Muay Thai is a striking form of martial art that grew in Thailand and uses more points of contact than kickboxing, including knees, elbows, punches, and kicks. It’s a positive discipline in MMA as players can engage with their opponents while standing, and Muay Thai fighters tend to be more creative and bring a surprise factor into the fight.

  • UFC fighters with a background in Muay Thai include Israel Adesanya, Ciryl, and Jose Aldo, who can combine kick and power punches with incredible takedown defense.

This discipline teaches fighters how to use their body efficiently and effectively and to deliver powerful strikes while maintaining balance and footwork.

⭐ Brazilian Jiu-Jitsu

Brazilian Jiu-Jitsu is a grappling martial art that teaches athletes how to control and submit their opponents on the ground. It is an essential discipline in MMA as it teaches fighters how to defend themselves if the fight goes to the ground.

Practitioners of Brazilian Jiu-Jitsu learn how to use leverage to control and submit their opponents through various ground techniques such as arm bars, choking, guillotine chokes or kimura arm submission.

  • Many fighters have belts in BJJ, and some of the most successful ones, like Georges St. Pierre, Charles Oliveira, or Brian Ortega, have a Brazilian Jiu-Jitsu background.

⭐ Boxing

Boxing is a remarkable martial art focusing on punches, footwork, and head movement. It is a crucial aspect of MMA because it teaches the athletes how to strike and defend themselves while being able to block shots.

Stand-up fighting in UFC is more entertaining the grappling, as jabs or powerful punches can easily win rounds by knocking people over! This discipline also helps fighters use their footwork to avoid punches while delivering their own.

  • Prominent fighters like Conor McGregor, Justin Gaethje, and Max Holloway all come from boxing backgrounds and can go for multiple rounds while giving and taking numerous shots to the face.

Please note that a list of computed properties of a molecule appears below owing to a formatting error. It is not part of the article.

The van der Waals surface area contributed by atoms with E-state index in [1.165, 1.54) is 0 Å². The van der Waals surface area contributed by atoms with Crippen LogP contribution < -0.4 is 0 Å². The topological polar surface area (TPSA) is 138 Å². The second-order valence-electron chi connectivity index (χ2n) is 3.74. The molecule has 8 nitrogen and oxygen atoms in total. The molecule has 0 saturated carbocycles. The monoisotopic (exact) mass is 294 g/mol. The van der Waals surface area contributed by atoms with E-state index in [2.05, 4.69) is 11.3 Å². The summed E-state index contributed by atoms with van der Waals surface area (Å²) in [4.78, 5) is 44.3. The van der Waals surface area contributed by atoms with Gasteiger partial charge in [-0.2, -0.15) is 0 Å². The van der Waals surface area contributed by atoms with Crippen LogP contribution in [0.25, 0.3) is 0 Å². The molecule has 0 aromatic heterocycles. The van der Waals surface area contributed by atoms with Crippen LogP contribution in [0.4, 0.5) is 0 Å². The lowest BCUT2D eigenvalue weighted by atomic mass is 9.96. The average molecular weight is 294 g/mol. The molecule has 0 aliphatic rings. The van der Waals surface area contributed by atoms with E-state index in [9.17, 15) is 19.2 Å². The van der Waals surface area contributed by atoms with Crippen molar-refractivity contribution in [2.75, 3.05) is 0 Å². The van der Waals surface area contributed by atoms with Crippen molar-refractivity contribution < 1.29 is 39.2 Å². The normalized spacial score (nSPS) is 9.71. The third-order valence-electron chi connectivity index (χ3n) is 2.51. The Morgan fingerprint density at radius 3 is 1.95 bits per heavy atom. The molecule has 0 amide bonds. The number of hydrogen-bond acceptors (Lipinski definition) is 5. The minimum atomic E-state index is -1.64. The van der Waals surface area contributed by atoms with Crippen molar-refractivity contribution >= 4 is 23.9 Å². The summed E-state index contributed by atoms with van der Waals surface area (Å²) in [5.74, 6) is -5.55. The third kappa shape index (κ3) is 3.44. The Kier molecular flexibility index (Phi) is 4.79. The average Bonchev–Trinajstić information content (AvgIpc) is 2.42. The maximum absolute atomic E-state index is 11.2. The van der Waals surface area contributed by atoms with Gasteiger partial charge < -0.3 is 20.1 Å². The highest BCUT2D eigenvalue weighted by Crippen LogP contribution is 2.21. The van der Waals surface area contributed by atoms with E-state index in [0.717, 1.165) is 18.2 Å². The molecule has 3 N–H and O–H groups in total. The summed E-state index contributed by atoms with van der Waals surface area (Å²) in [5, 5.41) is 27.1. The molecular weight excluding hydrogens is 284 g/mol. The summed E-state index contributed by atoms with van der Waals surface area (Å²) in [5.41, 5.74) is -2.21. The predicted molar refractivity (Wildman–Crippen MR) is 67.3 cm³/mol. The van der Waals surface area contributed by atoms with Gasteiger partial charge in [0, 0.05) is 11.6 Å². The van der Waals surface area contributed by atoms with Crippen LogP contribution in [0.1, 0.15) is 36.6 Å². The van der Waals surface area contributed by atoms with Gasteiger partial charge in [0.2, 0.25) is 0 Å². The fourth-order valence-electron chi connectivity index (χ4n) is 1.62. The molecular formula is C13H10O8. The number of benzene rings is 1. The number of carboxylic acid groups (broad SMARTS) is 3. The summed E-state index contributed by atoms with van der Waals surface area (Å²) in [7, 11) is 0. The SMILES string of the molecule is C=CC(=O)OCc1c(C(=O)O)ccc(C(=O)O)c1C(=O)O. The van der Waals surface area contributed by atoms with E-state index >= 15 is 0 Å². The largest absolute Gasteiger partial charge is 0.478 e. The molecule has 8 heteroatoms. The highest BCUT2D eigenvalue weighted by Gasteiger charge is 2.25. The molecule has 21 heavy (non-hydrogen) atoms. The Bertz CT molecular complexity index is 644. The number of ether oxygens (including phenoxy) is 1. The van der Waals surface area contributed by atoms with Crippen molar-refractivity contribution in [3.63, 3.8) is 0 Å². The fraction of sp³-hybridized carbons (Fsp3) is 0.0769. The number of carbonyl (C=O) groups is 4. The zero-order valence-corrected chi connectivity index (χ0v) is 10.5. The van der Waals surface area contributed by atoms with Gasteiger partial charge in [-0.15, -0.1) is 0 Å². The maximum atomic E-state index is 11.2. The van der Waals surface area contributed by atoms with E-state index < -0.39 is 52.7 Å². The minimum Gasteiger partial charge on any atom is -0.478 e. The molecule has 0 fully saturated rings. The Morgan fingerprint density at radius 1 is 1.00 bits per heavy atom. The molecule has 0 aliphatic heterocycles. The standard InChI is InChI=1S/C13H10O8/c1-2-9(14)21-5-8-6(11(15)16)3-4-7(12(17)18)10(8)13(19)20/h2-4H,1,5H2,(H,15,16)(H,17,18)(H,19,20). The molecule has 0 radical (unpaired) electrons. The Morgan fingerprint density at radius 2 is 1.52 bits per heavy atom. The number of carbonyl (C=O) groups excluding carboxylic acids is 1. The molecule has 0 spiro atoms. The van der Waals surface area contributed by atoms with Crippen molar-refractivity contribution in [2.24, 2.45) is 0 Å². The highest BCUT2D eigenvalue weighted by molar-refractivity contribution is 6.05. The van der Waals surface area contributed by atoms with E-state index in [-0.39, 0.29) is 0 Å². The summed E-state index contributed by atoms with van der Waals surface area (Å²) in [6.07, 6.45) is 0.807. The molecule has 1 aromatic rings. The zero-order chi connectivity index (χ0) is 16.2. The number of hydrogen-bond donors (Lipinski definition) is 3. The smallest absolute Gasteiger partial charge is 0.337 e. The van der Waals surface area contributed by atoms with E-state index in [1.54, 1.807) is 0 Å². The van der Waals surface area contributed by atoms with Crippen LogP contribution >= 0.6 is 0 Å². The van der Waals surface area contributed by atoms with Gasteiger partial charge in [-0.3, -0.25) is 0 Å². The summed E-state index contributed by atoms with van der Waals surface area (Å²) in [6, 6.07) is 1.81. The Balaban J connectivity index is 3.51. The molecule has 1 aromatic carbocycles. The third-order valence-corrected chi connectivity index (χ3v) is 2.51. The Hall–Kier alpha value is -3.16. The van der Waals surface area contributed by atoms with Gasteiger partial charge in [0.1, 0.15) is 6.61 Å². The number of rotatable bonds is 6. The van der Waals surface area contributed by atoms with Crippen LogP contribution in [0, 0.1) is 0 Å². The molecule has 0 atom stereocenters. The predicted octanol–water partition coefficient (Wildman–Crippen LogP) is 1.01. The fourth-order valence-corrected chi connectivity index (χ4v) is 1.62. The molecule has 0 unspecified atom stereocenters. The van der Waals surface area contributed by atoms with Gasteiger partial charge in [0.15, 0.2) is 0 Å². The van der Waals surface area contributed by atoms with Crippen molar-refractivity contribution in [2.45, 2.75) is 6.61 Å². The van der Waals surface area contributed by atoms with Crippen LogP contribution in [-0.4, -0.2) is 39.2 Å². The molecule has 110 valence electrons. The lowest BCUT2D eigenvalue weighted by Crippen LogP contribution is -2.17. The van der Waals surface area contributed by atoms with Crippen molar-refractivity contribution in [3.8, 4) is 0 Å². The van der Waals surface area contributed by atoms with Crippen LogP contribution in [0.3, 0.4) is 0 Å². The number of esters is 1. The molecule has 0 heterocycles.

Comparing UFC Fighters

When it comes to comparing UFC fighters, there are a lot of differences that need to be taken into account, especially the discipline they’re mastering, how they approach MMA fights, and what’s their speciality – knockouts, submission, or playing the long game.

However, further comparisons must be made based on merit and status championships to establish who is successful in the octagon. While some fighters may be skilled in striking, others may excel in grappling and submission tactics, but even with that whole mix, what’s ultimately important is the head-to-head fights and the final results.

Therefore, comparing UFC fighters is difficult, and they must consider every piece of information to evaluate their skills and potential success in the ring.

Planning for Stylistic Matchups

In MMA, fighters often face opponents with different skill sets and fighting styles. Therefore, preparing for these stylistic matchups is an important aspect of a fighter’s training camp, helping them develop strategies and techniques to exploit their opponent’s weaknesses:

  • Striker vs. Grappler

In a striker vs. grappler matchup, the striker aims to keep the fight standing, where they can utilize their superior striking skills, while the grappler seeks to take the fight to the ground and control their opponent using grappling techniques.

Focusing on takedown defense and footwork is essential for the striker to avoid being taken down and neutralized by the grappler. Additionally, the striker should work on creating distance and using striking techniques that make it difficult for the grappler to close the gap and initiate a takedown.

For the grappler, developing strategies to close the distance and secure takedowns without absorbing too much damage is crucial. This may involve working on feints, level changes, and timing to catch the striker off guard and bring the fight to the ground.

  • Striker vs. Striker

Both fighters will primarily engage in stand-up exchanges in a striker vs. striker matchup. The key to success in this type of fight is identifying the opponent’s striking patterns and finding ways to exploit their weaknesses.

Fighters should improve their striking defense, head movement, and counter-striking abilities. They should also study their opponent’s tendencies, such as preferred combinations or defensive habits, and develop strategies to capitalize on these patterns.

  • Submission Expert vs. Striker

In a submission expert vs. striker matchup, the submission expert aims to take the fight to the ground and finish the fight with a submission, while the striker seeks to keep the fight standing and capitalize on their striking advantage.

For the submission expert, closing the distance and securing takedowns are essential. They should also work on their striking defense to minimize damage while attempting to bring the fight to the ground. Once on the ground, the submission expert must aggressively pursue submissions and maintain dominant positions.

For the striker, takedown defense and maintaining distance are critical. The striker should also be cautious when engaging on the ground, as the submission expert may capitalize on any mistakes to secure a submission.

  • All-Rounder vs. Specialist

In an all-rounder vs. specialist matchup, the all-rounder has a diverse skill set and can adapt their approach depending on the specialist’s strengths and weaknesses. The specialist, on the other hand, relies heavily on one specific discipline.